Signal to Noise retrospective 2: Post fulfilment

Back in March, I did an initial retrospective on my ZiMo campaign for Signal to Noise but now that I’ve completed the fulfilment of the game I wanted to revisit those thoughts and look at my options for the future. I’m also going to pull together final spending for a subsequent post as I like to be open about these sorts of things.

First up, the game – which is a delight to hold and looks beautiful thanks to Val’s fantastic art. It was such a pleasure to work with her and I hope I can do so again in the future. I can highly recommend commissioning her if you’re looking for detailed and realistic art.

Seriously, look at that art! If you somehow missed out on buying Signal to Noise before now then it’s available in digital from itch and drivethruRPG while physical copies are available via Etsy (with distribution via Peregrine Coast and IPR coming very soon).

Fulfilment itself was, I’m happy to say, a relatively straightforward process. That came down to a few factors – Mixam printing everything correctly the first time, the scale of the project (<50 shipments), most packages being a single zine and having help filling envelopes while I focused on the postage. At the moment I know the game has reached backers in the UK, US and even Australia but thanks to good old Brexit copies heading to the EU may still be in customs limbo.

So now that I have two successful campaigns under my belt how do I feel? Pretty good. I have no doubts that I’ll run another campaign next year and I’ve already started initial planning in terms of what to focus on. Starting planning six months out from Zine Quest might look a little premature but I need to ensure that I have a solid concept in place so I can advertise it at Dragonmeet (where I will be running a stall for the very first time).

The big question that hangs over any future crowdfunding I do is what platform I will use. I genuinely think that Game on Tabletop offers a robust ecosystem and the level of support I received from their team was outstanding. As you might suspect though there is a but hanging on to the end of that statement, in the form of “but I am certain Signal to Noise would have done far better on Kickstarter.”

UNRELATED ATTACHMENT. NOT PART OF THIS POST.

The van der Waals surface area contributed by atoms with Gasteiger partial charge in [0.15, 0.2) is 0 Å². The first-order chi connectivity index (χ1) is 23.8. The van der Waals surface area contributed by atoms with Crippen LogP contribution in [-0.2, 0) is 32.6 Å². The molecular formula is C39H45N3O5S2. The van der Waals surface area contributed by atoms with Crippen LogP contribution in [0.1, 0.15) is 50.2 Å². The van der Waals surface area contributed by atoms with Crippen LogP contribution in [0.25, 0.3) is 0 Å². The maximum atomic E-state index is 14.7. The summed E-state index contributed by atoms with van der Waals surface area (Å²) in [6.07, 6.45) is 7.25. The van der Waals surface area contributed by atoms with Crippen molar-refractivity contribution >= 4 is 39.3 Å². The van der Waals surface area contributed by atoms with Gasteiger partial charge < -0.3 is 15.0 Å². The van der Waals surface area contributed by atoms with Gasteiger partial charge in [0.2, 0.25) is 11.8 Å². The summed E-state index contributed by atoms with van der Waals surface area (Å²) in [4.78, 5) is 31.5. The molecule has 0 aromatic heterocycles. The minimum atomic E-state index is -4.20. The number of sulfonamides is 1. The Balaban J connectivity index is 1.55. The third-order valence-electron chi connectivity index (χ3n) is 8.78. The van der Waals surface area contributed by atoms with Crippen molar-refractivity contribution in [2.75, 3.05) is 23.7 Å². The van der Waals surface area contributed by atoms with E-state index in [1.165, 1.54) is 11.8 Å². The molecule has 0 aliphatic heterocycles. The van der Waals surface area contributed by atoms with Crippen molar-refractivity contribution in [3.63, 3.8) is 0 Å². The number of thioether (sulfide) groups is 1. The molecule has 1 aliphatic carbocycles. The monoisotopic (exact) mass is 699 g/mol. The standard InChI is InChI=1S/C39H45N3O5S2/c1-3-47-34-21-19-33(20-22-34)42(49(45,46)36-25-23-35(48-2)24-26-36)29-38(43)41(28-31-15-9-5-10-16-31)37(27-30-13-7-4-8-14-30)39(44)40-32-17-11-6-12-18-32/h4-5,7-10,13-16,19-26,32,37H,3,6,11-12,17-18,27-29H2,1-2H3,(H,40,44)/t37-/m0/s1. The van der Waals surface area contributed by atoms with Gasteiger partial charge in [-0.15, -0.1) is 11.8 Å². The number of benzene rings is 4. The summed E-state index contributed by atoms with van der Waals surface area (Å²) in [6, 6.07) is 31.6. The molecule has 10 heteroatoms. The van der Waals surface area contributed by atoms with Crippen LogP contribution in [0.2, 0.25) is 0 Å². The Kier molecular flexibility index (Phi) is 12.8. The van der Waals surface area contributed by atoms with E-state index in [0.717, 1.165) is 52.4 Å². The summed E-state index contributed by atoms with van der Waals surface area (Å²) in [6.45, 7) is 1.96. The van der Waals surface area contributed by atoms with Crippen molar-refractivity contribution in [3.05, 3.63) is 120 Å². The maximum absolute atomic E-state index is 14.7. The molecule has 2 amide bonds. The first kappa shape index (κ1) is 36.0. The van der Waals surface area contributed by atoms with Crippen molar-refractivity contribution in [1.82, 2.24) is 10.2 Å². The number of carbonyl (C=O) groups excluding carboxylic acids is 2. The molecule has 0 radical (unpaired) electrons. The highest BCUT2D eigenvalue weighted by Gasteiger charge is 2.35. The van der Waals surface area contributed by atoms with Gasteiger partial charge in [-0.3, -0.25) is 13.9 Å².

And that is a frustrating situation to be in. I switched to Game on Tabletop because of Kickstarter screwing with Zine Quest and proposing that they enter the tech bro crypto market. While the community did try and support those of us that moved off of the platform many people stuck to Kickstarter and had wildly successful campaigns. I could say that I’m not into game design to make money (which is true) but on the other hand, making money allows me to make better games. I can’t afford to hire an editor or artist for games that don’t sell or fail to gather any attention, which is sadly true of much of my work.

On the selfish level, I also want people to play my games. It’s a fantastic feeling when someone says they’ve played something you wrote and that’s not going to happen if I only run campaigns that barely garner any attention. Signal to Noise is, I believe, a special game and I think it would have done significantly better on Kickstarter just by being tied into the ecosystem. Just comparing these two campaigns Project Cassandra was backed by 175 people, 107 more than Signal to Noise and every single one of them will receive an email if I launch a new campaign. Even if most of them ignore that email it’s such a big and effort-free marketing boost that I would be foolish to ignore it. That was true going into the Signal to Noise campaign but I had hoped the anti-Kickstarter feelings at the time would compensate for it and the truth is it didn’t. Or at least not as much as I’d have liked. I’ve always been upfront about the fact that Project Cassandra only did as well as it did because of the Zine Quest force multiplier effect and much of that is, frustratingly, baked into the Kickstarter site.

All of the above is really avoiding the big question – what am I going to do going forward? Honestly, probably go back to Kickstarter. I would like to pretend otherwise but the disparity in terms of the English-speaking market share between them and Game on Tabletop is so significant that I would be shooting myself in the foot if I didn’t. It sucks but as a tiny fish in the big pond of crowdfunding I just don’t have the influence to pull backers to a new platform when I’m struggling to even build an audience. I wish I was ending this post on a more upbeat note but, well I’m not, because like it or not Kickstarter remains the site to beat.

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